Thirty to forty books, that’s what Deb Aubin says authors who do any kind of promotion usually sell at her high travel Pointe Claire Chapters. In Ontario 20, I’m told, is a good figure. The gauntlet is laid.
The glove thrown down.
I become obnoxious on Facebook and Twitter. I post on my high school page. On CANSCAIP’s group page. On Montreal OuiCANSCAIP. I send my old friends in Montreal emails. I make Mars Bars Squares. At the very least you can eat your lonely sorrows away if it turns out no one shows.
Monique Polak breezed in like paparazzi, snapping photos and interviewing everyone, creating a nice buzz. As usual, I met great kids and other readers. A high school teacher who will share with colleagues from another three high schools. One of my best friends from high school, Rose Alyanakan came with her mom and daughter. (It was Mother’s Day) I hadn’t seen her since I was 16. I felt lonely for my own mother for a few moments. Other high school friends came. Best friends from my previous corporate job visited. A business writer stopped to chat about creating with words and intrigued bought a book herself. The winning blockbuster figure? Twenty-nine.
Oh! So close! Happily every author knows that numbers don’t tell the real story. It was a complete success.
When I heard about my high school reunion in Montreal, like most broke authors with a new book, the question that occurred to me was how can I make this trip tax deductible. I’d always wanted to do a signing in the Pointe Claire Chapters so I called Deb Aubin at that branch and she was amazing. Within a couple of days the event was up on the Chapters Blog set for Mother’s Day. Then I began cold calling schools. Oh so many librarians and teachers seemed so excited for a couple of emails. And then they realized their funding was gone, there were track meets and exams and they were too busy. etc.etc. The calls still achieved contact and I hope the teachers will buy copies of crush.candy.corpse for their libraries. And perhaps next year with fun fair money in hand, they will also think of hosting a visit. One of my favourite schools committed immediately. I love the name of it . Here it is:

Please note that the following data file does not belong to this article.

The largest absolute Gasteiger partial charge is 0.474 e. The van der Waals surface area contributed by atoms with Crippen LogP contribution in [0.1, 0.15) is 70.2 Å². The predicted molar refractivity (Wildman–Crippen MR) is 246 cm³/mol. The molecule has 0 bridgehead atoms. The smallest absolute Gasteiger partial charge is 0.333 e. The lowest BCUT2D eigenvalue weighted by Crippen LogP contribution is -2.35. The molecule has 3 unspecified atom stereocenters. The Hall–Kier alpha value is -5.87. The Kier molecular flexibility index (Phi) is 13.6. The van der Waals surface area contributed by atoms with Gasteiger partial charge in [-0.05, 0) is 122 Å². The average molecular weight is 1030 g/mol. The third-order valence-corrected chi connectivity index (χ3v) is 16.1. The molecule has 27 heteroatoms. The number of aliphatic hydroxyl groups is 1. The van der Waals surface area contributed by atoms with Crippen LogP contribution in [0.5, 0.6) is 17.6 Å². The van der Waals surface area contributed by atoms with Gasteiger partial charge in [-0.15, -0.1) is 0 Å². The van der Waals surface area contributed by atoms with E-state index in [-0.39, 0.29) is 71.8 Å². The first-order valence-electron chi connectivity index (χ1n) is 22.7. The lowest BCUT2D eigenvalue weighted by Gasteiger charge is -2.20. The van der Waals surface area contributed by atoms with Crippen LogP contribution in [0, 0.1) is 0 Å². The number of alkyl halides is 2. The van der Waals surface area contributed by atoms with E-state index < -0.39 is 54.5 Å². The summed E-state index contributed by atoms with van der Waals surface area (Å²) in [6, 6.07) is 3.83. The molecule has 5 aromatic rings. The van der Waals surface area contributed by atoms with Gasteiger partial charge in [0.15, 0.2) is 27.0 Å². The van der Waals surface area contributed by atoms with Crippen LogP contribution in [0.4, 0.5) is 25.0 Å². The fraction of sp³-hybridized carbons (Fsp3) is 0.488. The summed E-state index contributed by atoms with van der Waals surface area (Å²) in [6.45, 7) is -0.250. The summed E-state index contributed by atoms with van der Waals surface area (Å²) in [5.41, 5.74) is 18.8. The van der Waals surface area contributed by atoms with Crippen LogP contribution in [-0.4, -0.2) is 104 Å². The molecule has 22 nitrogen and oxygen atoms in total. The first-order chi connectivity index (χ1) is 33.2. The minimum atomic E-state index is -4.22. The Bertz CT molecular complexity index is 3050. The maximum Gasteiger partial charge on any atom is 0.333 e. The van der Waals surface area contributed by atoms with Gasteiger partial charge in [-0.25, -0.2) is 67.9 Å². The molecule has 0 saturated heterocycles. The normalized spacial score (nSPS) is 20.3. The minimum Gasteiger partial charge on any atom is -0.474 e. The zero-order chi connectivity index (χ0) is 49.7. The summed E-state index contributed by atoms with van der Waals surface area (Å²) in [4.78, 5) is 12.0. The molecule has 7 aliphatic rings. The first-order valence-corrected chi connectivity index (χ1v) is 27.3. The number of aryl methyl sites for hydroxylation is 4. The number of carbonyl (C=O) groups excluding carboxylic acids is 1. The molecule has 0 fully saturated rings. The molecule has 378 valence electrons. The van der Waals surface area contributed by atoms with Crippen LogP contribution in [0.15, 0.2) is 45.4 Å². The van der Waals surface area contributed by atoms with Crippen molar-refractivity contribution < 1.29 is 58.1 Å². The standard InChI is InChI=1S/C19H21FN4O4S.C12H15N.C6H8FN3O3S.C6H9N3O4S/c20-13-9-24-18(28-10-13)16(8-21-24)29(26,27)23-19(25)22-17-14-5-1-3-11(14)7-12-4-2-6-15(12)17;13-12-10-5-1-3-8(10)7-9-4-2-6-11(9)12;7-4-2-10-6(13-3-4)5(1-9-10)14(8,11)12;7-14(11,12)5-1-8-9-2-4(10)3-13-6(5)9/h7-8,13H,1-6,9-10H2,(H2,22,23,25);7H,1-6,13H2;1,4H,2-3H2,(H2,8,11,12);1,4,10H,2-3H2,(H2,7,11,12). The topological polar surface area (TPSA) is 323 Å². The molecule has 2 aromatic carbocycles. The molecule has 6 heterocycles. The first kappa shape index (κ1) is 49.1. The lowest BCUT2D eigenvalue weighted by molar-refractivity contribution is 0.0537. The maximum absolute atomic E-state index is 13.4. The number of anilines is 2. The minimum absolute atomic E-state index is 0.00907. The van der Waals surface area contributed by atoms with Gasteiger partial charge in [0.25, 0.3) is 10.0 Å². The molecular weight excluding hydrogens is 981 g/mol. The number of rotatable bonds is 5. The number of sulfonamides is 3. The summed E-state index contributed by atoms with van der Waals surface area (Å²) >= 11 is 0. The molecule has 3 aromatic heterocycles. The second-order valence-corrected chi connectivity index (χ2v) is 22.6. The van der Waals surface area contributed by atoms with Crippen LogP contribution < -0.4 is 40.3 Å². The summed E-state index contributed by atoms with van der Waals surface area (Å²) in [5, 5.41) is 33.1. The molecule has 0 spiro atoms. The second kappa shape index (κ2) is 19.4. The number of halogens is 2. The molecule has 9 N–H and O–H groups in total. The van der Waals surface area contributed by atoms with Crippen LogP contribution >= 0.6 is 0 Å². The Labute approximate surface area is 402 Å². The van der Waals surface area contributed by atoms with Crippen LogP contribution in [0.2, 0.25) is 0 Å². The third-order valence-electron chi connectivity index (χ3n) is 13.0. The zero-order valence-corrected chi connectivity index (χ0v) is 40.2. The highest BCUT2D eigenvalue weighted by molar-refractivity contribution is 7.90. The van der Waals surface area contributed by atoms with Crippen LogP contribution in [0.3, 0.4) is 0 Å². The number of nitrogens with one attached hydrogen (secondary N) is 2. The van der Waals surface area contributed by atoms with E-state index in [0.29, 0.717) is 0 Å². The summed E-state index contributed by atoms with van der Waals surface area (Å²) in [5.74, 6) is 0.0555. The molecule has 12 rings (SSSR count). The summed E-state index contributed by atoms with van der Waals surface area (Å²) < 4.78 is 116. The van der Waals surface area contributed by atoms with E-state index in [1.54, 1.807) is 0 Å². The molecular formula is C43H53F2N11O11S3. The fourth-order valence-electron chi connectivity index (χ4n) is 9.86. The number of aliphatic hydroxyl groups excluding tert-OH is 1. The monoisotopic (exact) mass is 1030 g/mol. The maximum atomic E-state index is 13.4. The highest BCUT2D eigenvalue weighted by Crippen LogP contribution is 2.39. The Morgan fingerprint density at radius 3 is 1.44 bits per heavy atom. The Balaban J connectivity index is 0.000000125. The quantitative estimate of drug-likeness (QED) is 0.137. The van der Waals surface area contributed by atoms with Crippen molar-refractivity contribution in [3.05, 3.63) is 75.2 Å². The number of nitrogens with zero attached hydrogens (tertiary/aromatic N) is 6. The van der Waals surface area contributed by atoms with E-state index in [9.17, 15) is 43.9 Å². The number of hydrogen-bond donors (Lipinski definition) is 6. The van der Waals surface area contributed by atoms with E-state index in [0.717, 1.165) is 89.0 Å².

|I survived Survival School.
This is a Mohawk High School. And as you can see below the building is beautiful, new, bright and airy.Some of the students have attended a Mohawk Immersion program which means their English writing skills might not be at a regular level, whatever regular means.
|The large windows allow plenty of light in.
I loved visiting with these kids. But I will be honest. They challenge me and keep me humble. One young man questioned my intent when I asked them to create a “tent” with a recycled manuscript paper
and print their names on in large
letters. “Why don’t you just ask us for our names?”
Gee I thought I was doing just that. But I think the student wanted to just orally story tell even beginning with his name.
If they write out them out visibly for me, I have half a chance of pronouncing and/or remembering them. Plus as I schemed, they were flipping the paper and reading drafts of my work. I told him flat out I couldn’t remember names. He stared at me, emotionless, or did he think I was lame? With names at author visits I tend to be.
I handed out feathers as a simile/metaphor creating exercise. Students seemed to like letting them drift down not so much describing the colour and texture. Or thinking of any of the symbolism behind feathers.
I paired them off to create scripts. They weren’t keen to act them out. Shy or did they need more
Hopefully the kids learned at least one thing.coaxing?
Sometimes you do your best and then just walk away, pondering. Next visit for sure I’ll come up with
something that will magically turn them into writers.